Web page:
Python is an interpreted high-level programming language for general-purpose programming.
Created by Guido van Rossum and first released in 1991, Python has a design philosophy that emphasizes code readability, notably using significant whitespace.
It provides constructs that enable clear programming on both small and large scales.
With Pipenv, you specify all your dependencies in a Pipfile — which is normally built by using commands for adding, removing, or updating dependencies.
The tool can generate a Pipfile.lock file, enabling your builds to be deterministic, helping you avoid those difficult to catch bugs because of some obscure dependency that you didn’t even think you needed.
PyTorch builds on and improves the popular Torch framework, especially since it’s Python based — in contrast with Lua.
Given how people have been switching to Python for doing data science in the last couple of years, this is an important step forward to make DL more accessible.
The original Caffe framework has been widely used for years, and known for unparalleled performance and battle-tested codebase.
However, recent trends in DL made the framework stagnate in some directions.
Caffe2 is the attempt to bring Caffe to the modern world.
It supports distributed training, deployment (even in mobile platforms), the newest CPUs and CUDA-capable hardware.
While PyTorch may be better for research, Caffe2 is suitable for large scale deployments as seen on Facebook.
One of Pendulum’s strength points is that it is a drop-in replacement for Python’s standard datetime class, so you can easily integrate it with your existing code, and leverage its functionalities only when you actually need them.
The authors have put special care to ensure timezones are handled correctly, making every instance timezone-aware and UTC by default.
You will also get an extended timedelta to make datetime arithmetic easier.
Dash, announced this year, is an open source library for building web applications, especially those that make good use of data visualization, in pure Python.
It is built on top of Flask, Plotly.js and React, and provides abstractions that free you from having to learn those frameworks and let you become productive quickly.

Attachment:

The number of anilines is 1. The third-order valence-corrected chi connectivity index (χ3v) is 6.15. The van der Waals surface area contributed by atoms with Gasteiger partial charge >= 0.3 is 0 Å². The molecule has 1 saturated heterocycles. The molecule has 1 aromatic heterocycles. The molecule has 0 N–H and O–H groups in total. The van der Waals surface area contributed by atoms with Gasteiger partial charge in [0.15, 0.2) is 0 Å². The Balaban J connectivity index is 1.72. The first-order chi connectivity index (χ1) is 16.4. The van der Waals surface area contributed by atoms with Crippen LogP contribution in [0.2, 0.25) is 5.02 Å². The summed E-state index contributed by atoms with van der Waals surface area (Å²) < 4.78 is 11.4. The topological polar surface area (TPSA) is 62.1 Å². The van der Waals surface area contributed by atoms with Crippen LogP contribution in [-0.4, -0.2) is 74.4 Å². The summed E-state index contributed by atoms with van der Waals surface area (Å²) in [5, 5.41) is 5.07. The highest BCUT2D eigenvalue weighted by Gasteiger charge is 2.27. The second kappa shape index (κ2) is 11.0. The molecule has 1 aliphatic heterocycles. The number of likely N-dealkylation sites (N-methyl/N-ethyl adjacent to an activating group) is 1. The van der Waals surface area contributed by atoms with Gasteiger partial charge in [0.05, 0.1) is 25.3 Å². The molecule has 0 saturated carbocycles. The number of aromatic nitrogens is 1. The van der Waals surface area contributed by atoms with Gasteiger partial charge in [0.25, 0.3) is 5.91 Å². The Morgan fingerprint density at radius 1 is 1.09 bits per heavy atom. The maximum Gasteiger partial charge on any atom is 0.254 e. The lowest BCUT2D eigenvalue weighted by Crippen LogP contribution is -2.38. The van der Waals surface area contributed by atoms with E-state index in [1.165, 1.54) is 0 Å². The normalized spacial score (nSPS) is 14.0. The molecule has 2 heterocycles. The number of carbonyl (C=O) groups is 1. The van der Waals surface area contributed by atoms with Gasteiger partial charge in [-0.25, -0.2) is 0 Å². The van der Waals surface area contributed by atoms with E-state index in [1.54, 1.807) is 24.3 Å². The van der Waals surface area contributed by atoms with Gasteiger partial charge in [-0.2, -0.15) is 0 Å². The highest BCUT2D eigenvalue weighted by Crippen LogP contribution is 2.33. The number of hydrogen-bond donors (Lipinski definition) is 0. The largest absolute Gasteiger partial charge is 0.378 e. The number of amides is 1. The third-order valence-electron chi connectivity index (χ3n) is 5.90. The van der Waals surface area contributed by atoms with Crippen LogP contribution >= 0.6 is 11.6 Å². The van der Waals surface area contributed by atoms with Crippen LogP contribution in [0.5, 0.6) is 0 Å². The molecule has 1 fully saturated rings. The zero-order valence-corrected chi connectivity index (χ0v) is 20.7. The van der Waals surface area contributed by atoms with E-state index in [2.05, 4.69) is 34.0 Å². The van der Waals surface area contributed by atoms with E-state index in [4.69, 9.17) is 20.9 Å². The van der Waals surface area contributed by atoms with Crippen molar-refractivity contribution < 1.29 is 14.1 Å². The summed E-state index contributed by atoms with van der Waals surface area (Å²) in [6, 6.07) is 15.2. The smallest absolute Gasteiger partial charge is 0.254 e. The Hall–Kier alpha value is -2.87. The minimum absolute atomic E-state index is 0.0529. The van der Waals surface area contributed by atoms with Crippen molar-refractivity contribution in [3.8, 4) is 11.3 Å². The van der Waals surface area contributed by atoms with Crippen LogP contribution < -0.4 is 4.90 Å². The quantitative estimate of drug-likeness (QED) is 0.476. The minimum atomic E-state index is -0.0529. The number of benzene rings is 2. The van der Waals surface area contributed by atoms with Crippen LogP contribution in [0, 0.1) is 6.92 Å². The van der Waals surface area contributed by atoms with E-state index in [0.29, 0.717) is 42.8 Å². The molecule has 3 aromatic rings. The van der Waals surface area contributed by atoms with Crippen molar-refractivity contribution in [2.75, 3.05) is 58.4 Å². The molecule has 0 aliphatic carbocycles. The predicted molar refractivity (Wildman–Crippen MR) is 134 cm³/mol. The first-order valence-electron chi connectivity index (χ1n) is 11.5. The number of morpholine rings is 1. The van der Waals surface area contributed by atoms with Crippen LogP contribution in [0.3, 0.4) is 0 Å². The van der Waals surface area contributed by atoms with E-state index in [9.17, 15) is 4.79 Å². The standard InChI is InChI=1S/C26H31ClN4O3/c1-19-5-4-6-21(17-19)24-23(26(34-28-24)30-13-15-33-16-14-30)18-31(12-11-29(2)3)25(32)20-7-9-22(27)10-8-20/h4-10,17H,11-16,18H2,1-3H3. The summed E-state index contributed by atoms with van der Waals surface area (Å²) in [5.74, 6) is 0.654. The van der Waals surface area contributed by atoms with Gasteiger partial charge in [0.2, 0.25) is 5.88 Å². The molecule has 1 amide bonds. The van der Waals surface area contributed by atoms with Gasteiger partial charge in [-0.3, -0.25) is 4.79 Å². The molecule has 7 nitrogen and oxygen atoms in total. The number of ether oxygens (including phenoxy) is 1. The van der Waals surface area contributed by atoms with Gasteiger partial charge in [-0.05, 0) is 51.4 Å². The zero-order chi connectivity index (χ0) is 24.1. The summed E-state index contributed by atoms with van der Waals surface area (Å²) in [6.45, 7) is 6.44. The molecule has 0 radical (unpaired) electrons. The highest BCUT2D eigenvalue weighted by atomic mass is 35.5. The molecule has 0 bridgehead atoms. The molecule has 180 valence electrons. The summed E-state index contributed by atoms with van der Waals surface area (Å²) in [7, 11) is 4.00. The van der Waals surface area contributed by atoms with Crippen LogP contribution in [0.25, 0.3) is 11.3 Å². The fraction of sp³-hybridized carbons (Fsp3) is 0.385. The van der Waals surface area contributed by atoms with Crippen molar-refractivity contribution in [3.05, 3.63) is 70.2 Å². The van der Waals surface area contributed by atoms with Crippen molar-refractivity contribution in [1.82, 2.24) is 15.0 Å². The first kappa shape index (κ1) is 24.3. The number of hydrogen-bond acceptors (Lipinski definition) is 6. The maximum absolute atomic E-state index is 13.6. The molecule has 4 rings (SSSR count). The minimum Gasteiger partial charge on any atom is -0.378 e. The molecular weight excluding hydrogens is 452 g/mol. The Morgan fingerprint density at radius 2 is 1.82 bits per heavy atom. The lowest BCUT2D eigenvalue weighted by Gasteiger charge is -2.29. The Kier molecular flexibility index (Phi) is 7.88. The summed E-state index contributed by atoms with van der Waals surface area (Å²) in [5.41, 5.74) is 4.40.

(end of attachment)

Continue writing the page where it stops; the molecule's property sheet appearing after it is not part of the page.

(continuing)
The apps are rendered in the browser and will be responsive so they will be usable in mobile devices.
PyFlux is an open source library in Python built specifically for working with time series.
The study of time series is a subfield of statistics and econometrics, and the goals can be describing how time series behave (in terms of latent components or features of interest), and also predicting how they will behave the future.
Fire is an open source library that can automatically generate a CLI for any Python project.
The key here is automatically: you almost don’t need to write any code or docstrings to build your CLI! To do the job, you only need to call a Fire method and pass it whatever you want turned into a CLI: a function, an object, a class, a dictionary, or even pass no arguments at all (which will turn your entire code into a CLI).
In an ideal world, we would have perfectly balanced datasets and we would all train models and be happy.
Unfortunately, the real world is not like that, and certain tasks favor very imbalanced data.
For example, when predicting fraud in credit card transactions, you would expect that the vast majority of the transactions (+99.9%?) are actually legit.
Training ML algorithms naively will lead to dismal performance, so extra care is needed when working with these types of datasets.
Fortunately, this is a studied research problem and a variety of techniques exist.
Imbalanced-learn is a Python package which offers implementations of some of those techniques, to make your life much easier.
It is compatible with scikit-learn and is part of scikit-learn-contrib projects.
FlashText is a better alternative just for this purpose.
In the author’s initial benchmark, it improved the runtime of the entire operation by a huge margin: from 5 days to 15 minutes.
The beauty of FlashText is that the runtime is the same no matter how many search terms you have, in contrast with regexp in which the runtime will increase almost linearly with the number of terms.
Images are everywhere nowadays and understanding their content can be critical for several applications.
Thankfully, image processing techniques have advanced a lot, fueled by the advancements in DL.
Luminoth is an open source Python toolkit for computer vision, built using TensorFlow and Sonnet.
Currently, it out-of-the-box supports object detection in the form of a model called Faster R-CNN.